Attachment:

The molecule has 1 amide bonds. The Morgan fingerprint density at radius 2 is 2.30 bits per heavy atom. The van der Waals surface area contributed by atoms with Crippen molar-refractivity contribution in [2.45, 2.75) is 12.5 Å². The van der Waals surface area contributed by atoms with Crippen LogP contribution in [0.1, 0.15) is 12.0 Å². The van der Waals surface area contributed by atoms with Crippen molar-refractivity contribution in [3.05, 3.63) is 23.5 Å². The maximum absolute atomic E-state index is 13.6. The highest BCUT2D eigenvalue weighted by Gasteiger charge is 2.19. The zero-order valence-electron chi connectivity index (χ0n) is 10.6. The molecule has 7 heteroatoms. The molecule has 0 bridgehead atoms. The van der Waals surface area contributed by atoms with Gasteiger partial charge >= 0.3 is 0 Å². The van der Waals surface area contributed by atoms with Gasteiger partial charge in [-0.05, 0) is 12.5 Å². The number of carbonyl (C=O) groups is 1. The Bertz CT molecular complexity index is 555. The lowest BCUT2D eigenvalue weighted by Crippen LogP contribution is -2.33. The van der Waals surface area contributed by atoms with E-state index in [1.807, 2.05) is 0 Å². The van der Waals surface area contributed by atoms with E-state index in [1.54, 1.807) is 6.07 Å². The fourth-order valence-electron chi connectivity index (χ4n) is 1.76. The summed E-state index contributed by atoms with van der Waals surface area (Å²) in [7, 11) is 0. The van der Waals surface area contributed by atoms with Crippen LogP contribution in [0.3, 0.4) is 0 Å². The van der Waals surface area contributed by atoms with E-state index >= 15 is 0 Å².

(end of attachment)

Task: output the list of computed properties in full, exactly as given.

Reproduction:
The molecule has 1 amide bonds. The Morgan fingerprint density at radius 2 is 2.30 bits per heavy atom. The van der Waals surface area contributed by atoms with Crippen molar-refractivity contribution in [2.45, 2.75) is 12.5 Å². The van der Waals surface area contributed by atoms with Crippen LogP contribution in [0.1, 0.15) is 12.0 Å². The van der Waals surface area contributed by atoms with Crippen molar-refractivity contribution in [3.05, 3.63) is 23.5 Å². The maximum absolute atomic E-state index is 13.6. The highest BCUT2D eigenvalue weighted by Gasteiger charge is 2.19. The zero-order valence-electron chi connectivity index (χ0n) is 10.6. The molecule has 7 heteroatoms. The molecule has 0 bridgehead atoms. The van der Waals surface area contributed by atoms with Gasteiger partial charge >= 0.3 is 0 Å². The van der Waals surface area contributed by atoms with Gasteiger partial charge in [-0.05, 0) is 12.5 Å². The number of carbonyl (C=O) groups is 1. The Bertz CT molecular complexity index is 555. The lowest BCUT2D eigenvalue weighted by Crippen LogP contribution is -2.33. The van der Waals surface area contributed by atoms with E-state index in [1.807, 2.05) is 0 Å². The van der Waals surface area contributed by atoms with E-state index in [1.54, 1.807) is 6.07 Å². The fourth-order valence-electron chi connectivity index (χ4n) is 1.76. The summed E-state index contributed by atoms with van der Waals surface area (Å²) in [7, 11) is 0. The van der Waals surface area contributed by atoms with Crippen LogP contribution in [0.3, 0.4) is 0 Å². The van der Waals surface area contributed by atoms with E-state index >= 15 is 0 Å².